Merseyside Police will meet with officials in Naples, Italy, later this week to discuss safety provisions for Liverpool supporters for the Champions League match at Napoli on Oct. 3, sources have told ESPN FC.
Liverpool last visited Naples in 2010 for a Europa League match. Three Liverpool supporters were treated for stab wounds while four others were injured as part of several incidents ahead of the game.
UEFA told ESPN FC that “all necessary security measures” would be taken by Napoli and the local authorities to ensure the safety of fans.
Superintendent Dave Charnock, who is match commander for the Napoli game, told ESPN FC in a statement: “We have been working closely with Liverpool and Napoli football clubs and supporters groups ahead of next month’s match in Naples. A number of dedicated football officers will also working alongside Italian police officers in the policing of the game.
“We know there is great rivalry between fans but we also know that the majority of fans are well behaved and respectful and want to travel to Naples to enjoy the experience of what we hope to be a fantastic match.
“Liverpool FC has a fantastic reputation in Europe — there were no issues with fans travelling abroad last year and I know that fans will want that to continue.
“While we understand and appreciate that many Liverpool fans will want to travel to Naples, I would continue to encourage fans who do not have tickets to not travel.
“Fans who are travelling with tickets are encouraged to monitor official fan advice on Liverpool Football Club’s official website and social media feeds for information to assist their visit. And as ever, given the vigilance of police and security around the stadium, we would encourage fans to arrive in plenty of time to enjoy the atmosphere.”
Phil Roose, who has missed one Liverpool match — home and away — in the last six years, stayed in Naples for several nights in 2010.
His experiences of that visit means he is opting for a day trip this time.
“I have fears going back — without a doubt,” he told ESPN FC. “When we were there last time it was horrendous. My mate was taken to hospital by taxi from the ground and the taxi was attacked.
“The night before the game, I booked about 10 of us in a place called the Piazza Bellini in Naples. But I didn’t know the square opposite, about 10 metres outside the hotel, was the meeting place of one of their main ultra groups. Word got round when we checked in and when we went out to look for a pizza, they were all waiting for us.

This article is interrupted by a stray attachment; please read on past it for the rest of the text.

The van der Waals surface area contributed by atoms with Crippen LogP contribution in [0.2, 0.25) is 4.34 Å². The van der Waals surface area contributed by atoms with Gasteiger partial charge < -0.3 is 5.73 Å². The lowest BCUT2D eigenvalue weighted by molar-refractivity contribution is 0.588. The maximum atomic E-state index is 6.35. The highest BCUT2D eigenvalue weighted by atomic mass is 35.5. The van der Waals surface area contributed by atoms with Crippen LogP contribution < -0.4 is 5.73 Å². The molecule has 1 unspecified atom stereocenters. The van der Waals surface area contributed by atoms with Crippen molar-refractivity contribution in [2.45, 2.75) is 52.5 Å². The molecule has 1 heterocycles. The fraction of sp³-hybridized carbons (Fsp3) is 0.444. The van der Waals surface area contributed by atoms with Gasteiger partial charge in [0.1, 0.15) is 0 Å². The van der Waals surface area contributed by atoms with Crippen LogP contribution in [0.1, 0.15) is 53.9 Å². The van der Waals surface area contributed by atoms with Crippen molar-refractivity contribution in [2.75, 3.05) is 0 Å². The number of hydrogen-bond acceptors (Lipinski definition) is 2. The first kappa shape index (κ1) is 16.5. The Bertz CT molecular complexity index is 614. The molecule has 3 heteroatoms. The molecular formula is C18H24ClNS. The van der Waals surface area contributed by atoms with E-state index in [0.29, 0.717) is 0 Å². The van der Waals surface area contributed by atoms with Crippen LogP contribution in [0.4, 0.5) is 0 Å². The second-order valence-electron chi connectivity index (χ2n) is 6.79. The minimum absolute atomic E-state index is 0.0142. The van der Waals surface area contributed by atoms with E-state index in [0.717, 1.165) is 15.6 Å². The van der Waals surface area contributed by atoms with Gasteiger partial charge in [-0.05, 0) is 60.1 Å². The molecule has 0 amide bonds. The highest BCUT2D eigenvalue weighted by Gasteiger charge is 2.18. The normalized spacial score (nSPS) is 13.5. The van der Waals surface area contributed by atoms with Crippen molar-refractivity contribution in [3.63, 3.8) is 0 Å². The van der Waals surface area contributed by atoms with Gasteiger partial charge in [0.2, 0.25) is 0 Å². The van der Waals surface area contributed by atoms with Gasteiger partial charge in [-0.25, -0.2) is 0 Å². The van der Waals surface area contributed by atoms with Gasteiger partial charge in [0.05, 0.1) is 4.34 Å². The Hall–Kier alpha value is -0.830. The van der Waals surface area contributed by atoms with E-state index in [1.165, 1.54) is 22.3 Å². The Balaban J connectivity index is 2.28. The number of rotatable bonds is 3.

“Word got out that we were there and the next thing, there were scooters, motorbikes, chains, just trying to run you over and everything. Horrendous. Horrendous.”
In April, Liverpool fans experienced heightened security measures for the Champions League semifinal in Rome after supporter Sean Cox was left in critical condition following an attack by Roma ultras at Anfield the week before.
Merseyside Police chief superintendent Dave Charnock later praised the “exceptional” behaviour of the 5,000 Liverpool fans for that match at the Stadio Olimpico.
Liverpool have received an allocation of 2,639 tickets — priced at £54 — for the game, with Napoli instructing Liverpool to write the name of each supporter attending on every ticket purchased.
Fans will be requested to show identification when entering the stadium that matches the name on the ticket.
Matthew Johnson, 24, followed Liverpool on their run to the Champions League final last season, but has decided to pass on a trip to Naples.
“It’s not because of lack of money or time off work,” he said. “But I’m actually concerned that something will happen out there. I’ve heard the stories about just how bad a place to go to the Stadio San Paolo is [for visiting supporters].
“I think what really made my mind up about not going was the slow communication from the club in terms of assurances that nobody will get hurt in Naples. Ticket details were only released 14 days before the game. Had the first leg of our semifinal [last season] been in Rome, I don’t think the extent our fans were looked after would’ve happened. It’s sad that it took someone being put in a coma for the authorities to react.
“I’m not going, but I’m not going to be sleeping after the game. I’m going to be constantly on my phone, making sure nothing has happened to the lads who have gone.”